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Friendship and the Moral Life.

The opening statement expresses the intention to argue "for another way to think about the moral life" (p. xiii). An understanding of friendship is at the core of this other way of moral reasoning because, the author asserts, friendship is the center of the moral life itself. In this book Wadell seeks to establish the centrality of friendship in the moral life, and to expound some implications of this centrality.

The opening chapter explains why a new model for the moral life is needed. For Wadell morality, in the sense of reasoning about the moral life, must treat the human person as a whole, and must see him for what he truly is. A moral understanding in which friendship is central provides what Wadell seeks. It considers the whole person, his needs, his aspirations, his end.

In the second and third chapters Wadell turns to the thought of Aristotle. He first observes that we live in a world in disarray, one that has lost its center. Alasdair MacIntyre, he says, has prescribed precisely what is needed: a return to an Aristotelian ethic of virtue. The Aristotelian moral world is centered on a specific understanding of human nature. To be human is to have a goal to achieve, a good to become. The ultimate end of the human person is eudaimonia, the perfect and fulfilled life. As this end is constituted by virtuous living, the burden of the moral life is a striving to grow in virtue.

The third chapter, in which Wadell examines Aristotle's notion of friendship, presents a fine treatment of the three kinds of friendship and why we need them. The basic kind of friendship is that based on goodness and virtue. Friends seek the same ultimate good, and see in the other a certain embodiment of goodness; sharing the same final good, they strive to help one another in pursuing it. Friendship becomes a school of virtue. Wadell concludes that "friendship is the constitutive activity of the moral life" (p. 66), since it is the relationship in which people become good.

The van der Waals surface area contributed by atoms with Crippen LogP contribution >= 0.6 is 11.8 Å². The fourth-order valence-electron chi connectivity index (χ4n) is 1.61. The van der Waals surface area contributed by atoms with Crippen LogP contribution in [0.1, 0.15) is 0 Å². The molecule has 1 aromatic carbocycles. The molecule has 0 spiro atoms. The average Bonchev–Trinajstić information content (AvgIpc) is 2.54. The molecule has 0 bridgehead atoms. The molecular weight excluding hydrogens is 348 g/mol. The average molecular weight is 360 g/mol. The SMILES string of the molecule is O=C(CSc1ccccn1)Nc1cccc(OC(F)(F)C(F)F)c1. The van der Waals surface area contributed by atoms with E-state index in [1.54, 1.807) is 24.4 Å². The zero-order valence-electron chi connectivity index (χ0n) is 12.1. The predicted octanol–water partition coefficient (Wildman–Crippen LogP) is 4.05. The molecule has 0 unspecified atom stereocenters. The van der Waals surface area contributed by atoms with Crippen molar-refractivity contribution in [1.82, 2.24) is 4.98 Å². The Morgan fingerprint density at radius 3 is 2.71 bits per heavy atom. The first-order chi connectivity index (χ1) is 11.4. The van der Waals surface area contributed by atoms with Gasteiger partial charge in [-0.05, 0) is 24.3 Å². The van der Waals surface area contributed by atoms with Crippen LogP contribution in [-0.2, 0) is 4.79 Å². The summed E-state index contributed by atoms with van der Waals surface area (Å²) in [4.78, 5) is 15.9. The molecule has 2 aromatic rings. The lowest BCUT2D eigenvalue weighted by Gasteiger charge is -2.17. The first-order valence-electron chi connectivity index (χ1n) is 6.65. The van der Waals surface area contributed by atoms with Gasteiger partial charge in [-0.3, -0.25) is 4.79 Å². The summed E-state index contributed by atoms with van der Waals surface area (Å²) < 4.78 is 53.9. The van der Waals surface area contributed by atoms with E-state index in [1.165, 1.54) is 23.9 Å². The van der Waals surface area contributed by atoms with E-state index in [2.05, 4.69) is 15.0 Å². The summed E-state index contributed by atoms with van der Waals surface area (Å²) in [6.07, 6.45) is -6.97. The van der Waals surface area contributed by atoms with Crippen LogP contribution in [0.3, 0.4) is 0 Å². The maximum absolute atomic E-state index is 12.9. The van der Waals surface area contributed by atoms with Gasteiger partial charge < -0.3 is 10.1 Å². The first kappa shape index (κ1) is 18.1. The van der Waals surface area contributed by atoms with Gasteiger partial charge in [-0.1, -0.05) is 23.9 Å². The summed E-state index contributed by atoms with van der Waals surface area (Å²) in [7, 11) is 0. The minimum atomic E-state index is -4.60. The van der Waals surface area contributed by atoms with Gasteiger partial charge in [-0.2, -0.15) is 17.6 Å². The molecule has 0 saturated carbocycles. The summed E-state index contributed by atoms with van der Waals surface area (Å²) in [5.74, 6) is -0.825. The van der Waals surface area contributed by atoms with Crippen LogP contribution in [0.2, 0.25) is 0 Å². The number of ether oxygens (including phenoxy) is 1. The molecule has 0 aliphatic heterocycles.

The goal of the fourth chapter is to demonstrate that friendship is not opposed to Christian love. Soren Kierkegaard and Anders Nygren hold that human friendship, since it is preferential, is exclusive and therefore inimical to the universal character of Christian love. Wadell gives individual treatments of these thinkers, and proceeds to form a response through expositions of the thought of St. Augustine, St. Aelred of Rievaulx, and Karl Barth. Friendship enlarges the self and fosters growth in love for God. In fact, only in friendship can a love for God take root and be fashioned. Further, the preferential love of friendship finds its truest expression in the context of Christian love for God. The friends' ultimate preference in such a context is for Christ, and thus their love becomes inclusive, not exclusive.

In my opinion the fifth chapter presents the book's most signal achievement: a strong exposition of St. Thomas Aquinas's notion of charity, or friendship with God. For Aristotle friendship with the gods is unthinkable; it requires community in nature, something shared in common. According to Aquinas supernatural grace bestows a kinship with God which makes possible the friendship called charity, which is the living expression of the union grace effects between God and man. Charity is constitutive of the end of man since the final achievement of union with God is beatitude itself. The goal of the moral life for Aquinas is to return to God through love. To expound the nature of charity itself Wadell examines the three marks of friendship--benevolence, reciprocity, and capacity to look on the friend as another self--as they obtain in friendship with God. Benevolence means that in charity a person seeks what God seeks, wills what God wills. This implies loving other persons as God loves them, or charity toward fellow humans. As regards the third mark, God becomes more and more another self as one is assimilated to Him by friendship. With incisive simplicity Wadell remarks, "God is another self to us because our self is our friendship with God" (p. 140).